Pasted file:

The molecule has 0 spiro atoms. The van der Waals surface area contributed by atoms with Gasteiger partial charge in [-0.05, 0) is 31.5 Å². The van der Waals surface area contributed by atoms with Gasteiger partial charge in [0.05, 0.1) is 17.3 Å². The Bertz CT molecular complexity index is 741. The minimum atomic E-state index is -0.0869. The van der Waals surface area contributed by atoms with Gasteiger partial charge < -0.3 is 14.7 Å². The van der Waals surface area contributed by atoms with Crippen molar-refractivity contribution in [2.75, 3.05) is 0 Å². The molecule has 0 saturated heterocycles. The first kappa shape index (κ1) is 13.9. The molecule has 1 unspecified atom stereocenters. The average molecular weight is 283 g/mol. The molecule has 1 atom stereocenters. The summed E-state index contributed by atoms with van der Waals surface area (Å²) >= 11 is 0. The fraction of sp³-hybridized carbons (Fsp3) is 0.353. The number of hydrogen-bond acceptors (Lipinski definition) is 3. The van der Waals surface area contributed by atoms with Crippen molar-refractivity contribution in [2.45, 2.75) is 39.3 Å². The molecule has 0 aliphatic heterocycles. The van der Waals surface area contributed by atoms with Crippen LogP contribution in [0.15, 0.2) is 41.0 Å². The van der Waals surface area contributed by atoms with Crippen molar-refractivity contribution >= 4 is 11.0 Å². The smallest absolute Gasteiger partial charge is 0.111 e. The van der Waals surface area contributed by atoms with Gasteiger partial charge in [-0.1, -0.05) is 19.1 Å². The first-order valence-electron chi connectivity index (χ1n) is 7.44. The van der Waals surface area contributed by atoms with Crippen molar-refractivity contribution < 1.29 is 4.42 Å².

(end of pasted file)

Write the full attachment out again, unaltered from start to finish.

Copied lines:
The molecule has 0 spiro atoms. The van der Waals surface area contributed by atoms with Gasteiger partial charge in [-0.05, 0) is 31.5 Å². The van der Waals surface area contributed by atoms with Gasteiger partial charge in [0.05, 0.1) is 17.3 Å². The Bertz CT molecular complexity index is 741. The minimum atomic E-state index is -0.0869. The van der Waals surface area contributed by atoms with Gasteiger partial charge < -0.3 is 14.7 Å². The van der Waals surface area contributed by atoms with Crippen molar-refractivity contribution in [2.75, 3.05) is 0 Å². The molecule has 0 saturated heterocycles. The first kappa shape index (κ1) is 13.9. The molecule has 1 unspecified atom stereocenters. The average molecular weight is 283 g/mol. The molecule has 1 atom stereocenters. The summed E-state index contributed by atoms with van der Waals surface area (Å²) >= 11 is 0. The fraction of sp³-hybridized carbons (Fsp3) is 0.353. The number of hydrogen-bond acceptors (Lipinski definition) is 3. The van der Waals surface area contributed by atoms with Crippen molar-refractivity contribution in [2.45, 2.75) is 39.3 Å². The molecule has 0 aliphatic heterocycles. The van der Waals surface area contributed by atoms with Crippen LogP contribution in [0.15, 0.2) is 41.0 Å². The van der Waals surface area contributed by atoms with Crippen molar-refractivity contribution >= 4 is 11.0 Å². The smallest absolute Gasteiger partial charge is 0.111 e. The van der Waals surface area contributed by atoms with Gasteiger partial charge in [-0.1, -0.05) is 19.1 Å². The first-order valence-electron chi connectivity index (χ1n) is 7.44. The van der Waals surface area contributed by atoms with Crippen molar-refractivity contribution < 1.29 is 4.42 Å².